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Most people have experienced a sense of panic at some time in their life. It is a normal reaction to a life-threatening situation, for example a house fire or road accident. Panic usually takes the form of an extreme feeling of fear and dread and the overwhelming desire to escape the situation.
Feelings of panic are an instinctive reaction to prepare our minds and bodies to react to a life-threatening situation. The feelings usually disappear gradually after the frightening event has passed. However, some people experience panic when there is no threat or frightening event - this can lead to a panic attack.
The symptoms of a panic attack are very distressing and can include:
In trying to understand why a child or young person may be having panic attacks, ask yourself whether they:
It is important to realise that the child or young person may not know why they are having panic attacks.
If a child or young person has panic attacks regularly, this can interfere with their normal daily activities like school and social life.
As well as dealing with the panic attacks, the child or young person often has to deal with the fear of having further attacks, feelings of embarrassment about their behaviour during an attack and teasing from other young people.
Having panic attacks can lead children and young people to avoid certain situations. It is also stressful for a child or young person to explain seemingly irrational fears and behaviours to parents, teachers and other young people.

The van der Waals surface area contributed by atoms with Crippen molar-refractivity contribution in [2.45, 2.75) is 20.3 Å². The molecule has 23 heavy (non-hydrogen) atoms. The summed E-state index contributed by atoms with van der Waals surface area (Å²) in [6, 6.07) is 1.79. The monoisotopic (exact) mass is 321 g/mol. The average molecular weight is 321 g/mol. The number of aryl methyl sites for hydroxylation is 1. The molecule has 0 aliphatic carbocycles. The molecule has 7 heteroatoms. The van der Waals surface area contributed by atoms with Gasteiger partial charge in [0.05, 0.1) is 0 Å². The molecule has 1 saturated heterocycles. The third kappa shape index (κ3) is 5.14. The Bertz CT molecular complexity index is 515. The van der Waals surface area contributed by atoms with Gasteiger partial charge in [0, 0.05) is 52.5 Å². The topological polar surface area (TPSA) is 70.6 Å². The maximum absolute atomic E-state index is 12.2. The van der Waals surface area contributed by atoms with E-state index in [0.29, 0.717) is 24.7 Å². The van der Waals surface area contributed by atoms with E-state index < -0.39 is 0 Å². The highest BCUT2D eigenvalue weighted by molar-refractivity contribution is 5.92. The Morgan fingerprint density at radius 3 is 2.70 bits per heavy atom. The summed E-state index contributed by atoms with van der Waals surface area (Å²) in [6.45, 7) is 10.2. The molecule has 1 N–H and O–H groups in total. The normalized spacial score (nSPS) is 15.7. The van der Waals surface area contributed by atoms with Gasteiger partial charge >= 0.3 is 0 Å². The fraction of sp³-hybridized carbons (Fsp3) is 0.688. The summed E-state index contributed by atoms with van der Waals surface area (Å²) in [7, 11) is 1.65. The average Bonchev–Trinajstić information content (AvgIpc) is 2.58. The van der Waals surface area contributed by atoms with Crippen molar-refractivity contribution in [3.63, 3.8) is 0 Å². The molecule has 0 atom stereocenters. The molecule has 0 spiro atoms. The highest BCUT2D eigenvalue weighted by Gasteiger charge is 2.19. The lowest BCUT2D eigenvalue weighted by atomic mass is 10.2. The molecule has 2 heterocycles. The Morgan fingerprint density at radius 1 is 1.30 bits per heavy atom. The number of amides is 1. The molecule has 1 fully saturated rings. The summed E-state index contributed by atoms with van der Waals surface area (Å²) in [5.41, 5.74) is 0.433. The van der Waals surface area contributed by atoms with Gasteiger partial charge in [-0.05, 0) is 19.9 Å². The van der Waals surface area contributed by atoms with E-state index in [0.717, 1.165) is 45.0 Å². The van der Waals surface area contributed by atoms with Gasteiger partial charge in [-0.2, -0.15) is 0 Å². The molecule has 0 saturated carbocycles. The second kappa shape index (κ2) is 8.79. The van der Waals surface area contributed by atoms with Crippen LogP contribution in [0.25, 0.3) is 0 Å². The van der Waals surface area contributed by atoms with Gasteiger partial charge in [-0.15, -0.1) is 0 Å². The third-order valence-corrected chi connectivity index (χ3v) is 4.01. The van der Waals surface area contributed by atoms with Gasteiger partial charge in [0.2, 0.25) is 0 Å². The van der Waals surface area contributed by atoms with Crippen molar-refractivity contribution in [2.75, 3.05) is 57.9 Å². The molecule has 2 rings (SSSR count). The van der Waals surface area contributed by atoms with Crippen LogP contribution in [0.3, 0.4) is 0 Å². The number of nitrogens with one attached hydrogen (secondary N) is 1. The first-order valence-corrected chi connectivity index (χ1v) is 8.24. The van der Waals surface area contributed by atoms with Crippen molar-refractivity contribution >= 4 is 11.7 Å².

This BBC video tells the stories of two young people who have experienced panic attacks:
Panic attacks are very frightening to those experiencing them and to those around them. By their nature, the child or young person has lost control of their emotions and can be very unpredictable. Remaining in control yourself is extremely important in helping a child or young person who is having a panic attack.
Anxiety Canada, self-help website:
Mindshift App, to help young people manage anxiety:
Worrinots App, to help children cope with worries and anxieties:
Contact a health professional if you, or the child or young person, are concerned about any of the physical symptoms around their panic attacks.
Please contact your health visitor, school, GP or other professional involved with your family.
Please consult with other professionals involved or the named person, and to help identify the most appropriate support, go to: www.nhsfife.org/camhs-choosingtherightsupport